Oil Inventories Shoot Up, Stocks Recover But Data Is A Big Threat To Improved Appe

Oil Inventories Shoot Up, Stocks Recover But Data Is A Big Threat To Improved Appe

Swissquote Ltd  | Apr 02, 2020 09:57

Major US stock indices lost circa 4.40% on Wednesday, but this time the sell-off was driven by European markets amid major European banks announced they will not pay dividends in 2020. Investors who have already suffered colossal losses during the recent market selloff were further disenchanted to hear that they would be losing their revenues from dividend payouts as well. However, the banks as other companies, must hold onto the cash to survive the unprecedented slowdown in activity. This is the only way they can maintain a healthy balance sheet faced with significant decline in expected revenues and perhaps an increased need for expanding their loans.

Axing dividends hatched havoc for European bank stocks. In the UK, Lloyds (LON:LLOY) (-11.66%), Barclays (LON:BARC) (-11.95%), HSBC (-9.52%) and Royal Bank of Scotland (LON:RBS) (-5.23%) slumped. In France, Credit Agricole (PA:CAGR) (-5.17%), BNP Paribas (PA:BNPP) (-5.96%) and Societe Generale (PA:SOGN) (-9.53%) displayed a similar performance. Deutsche Bank (DE:DBKGn) (-5.54%0 led losses in Frankfurt.

Now despite the negative kneejerk reaction, sitting on cash is the right decision from a business perspective medium to long-term. Hence, we expect to see a certain level of tolerance for ditched dividends, and recovery.

Trading in Asia was flat-to-positive. Activity in US and European futures hint at a flat to positive session on Thursday.

But the market mood will likely remain clouded by undesirable news regarding the progress of the coronavirus spread in Europe and across the US. Despite WHO’s announcement that Europe may be approaching a peak, France and Spain recorded their deadliest days this week and we do not yet see a reversing pattern in cases and deaths. Meanwhile, fatalities in New York and New Jersey double up over the past three days. 2000 deaths were recorded in New York alone, and cases reported in the US were surprisingly younger than elsewhere.

Economic data on the other hand was mixed. The ADP (NASDAQ:ADP) report surprised with a 27’000 decline in private jobs last month versus 150’000 job losses expected by analysts. The ISM manufacturing PMI printed a touch below the 50 mark in March, a surprisingly good performance but with the risk of seeing a deferred slump in the coming weeks due to the halted economic activity. Today’s weekly jobless claims could however print another cataclysmic week. Analysts expect a second week jump over 3 million in latest claims, and there is even potential for a bigger slump as US businesses gradually halted their activity to stop the virus contagion last week.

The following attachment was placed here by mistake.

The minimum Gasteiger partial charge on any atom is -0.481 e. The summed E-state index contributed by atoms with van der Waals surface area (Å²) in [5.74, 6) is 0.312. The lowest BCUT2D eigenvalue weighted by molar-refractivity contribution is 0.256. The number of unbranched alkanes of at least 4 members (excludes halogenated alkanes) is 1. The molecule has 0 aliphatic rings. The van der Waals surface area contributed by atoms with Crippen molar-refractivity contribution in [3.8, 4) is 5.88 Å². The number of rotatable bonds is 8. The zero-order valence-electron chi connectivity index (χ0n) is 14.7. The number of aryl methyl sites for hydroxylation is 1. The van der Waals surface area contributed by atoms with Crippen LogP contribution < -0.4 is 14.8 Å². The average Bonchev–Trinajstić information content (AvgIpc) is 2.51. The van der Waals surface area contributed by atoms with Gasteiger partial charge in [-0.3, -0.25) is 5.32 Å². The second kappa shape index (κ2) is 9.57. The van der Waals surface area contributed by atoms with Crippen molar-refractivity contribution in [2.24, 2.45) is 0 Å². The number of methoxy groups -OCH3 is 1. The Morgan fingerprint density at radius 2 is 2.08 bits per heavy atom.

Yet so far, the most shocking for investors came from the weekly crude inventories. According to the latest EIA data, the US crude stockpiles soared 13.84-million-barrel last week, the biggest weekly jump since 2016, as gasoline inventories surged 7.5-million barrel. These figures were significantly higher than 3.7 million and 1.95 million penciled in by analysts respectively. Meanwhile, OPEC supply increased in March as Saudi ramped up production to flex its muscles after Russia’s veto to lower production led to an all-out price war among leading oil producers.

But despite the increasing global glut, WTI crude held support at $20 per barrel. First, because the Saudi’s increased production is certainly countered by lower production elsewhere due to the very low oil prices. Canada, for example, shut in the oil sand refineries to survive the unsustainable market conditions. Second, the huge jump in US inventories fueled expectations of a deal between Saudi and the US.

In the currency markets, the market reaction was a swift move to safety. The US dollar regained strength on the back of a renewed sell-off across equities and risk currencies. The US 10-year yield slipped below the 0.50% mark.

Gold showed no sympathy to those seeking protection and traded below $1600 per oz.

The EURUSD extended losses to 1.09. The risk-off sentiment should continue weighing on the pair by giving support to the US dollar. At this point, even bad US data should result in a stronger US dollar, as the greenback offers the ultimate refuge to investors and the Fed has already stretched its monetary support to its limits.

Cable, on the other hand, continues seeing decent resistance below the 1.25 mark.

Swissquote Ltd

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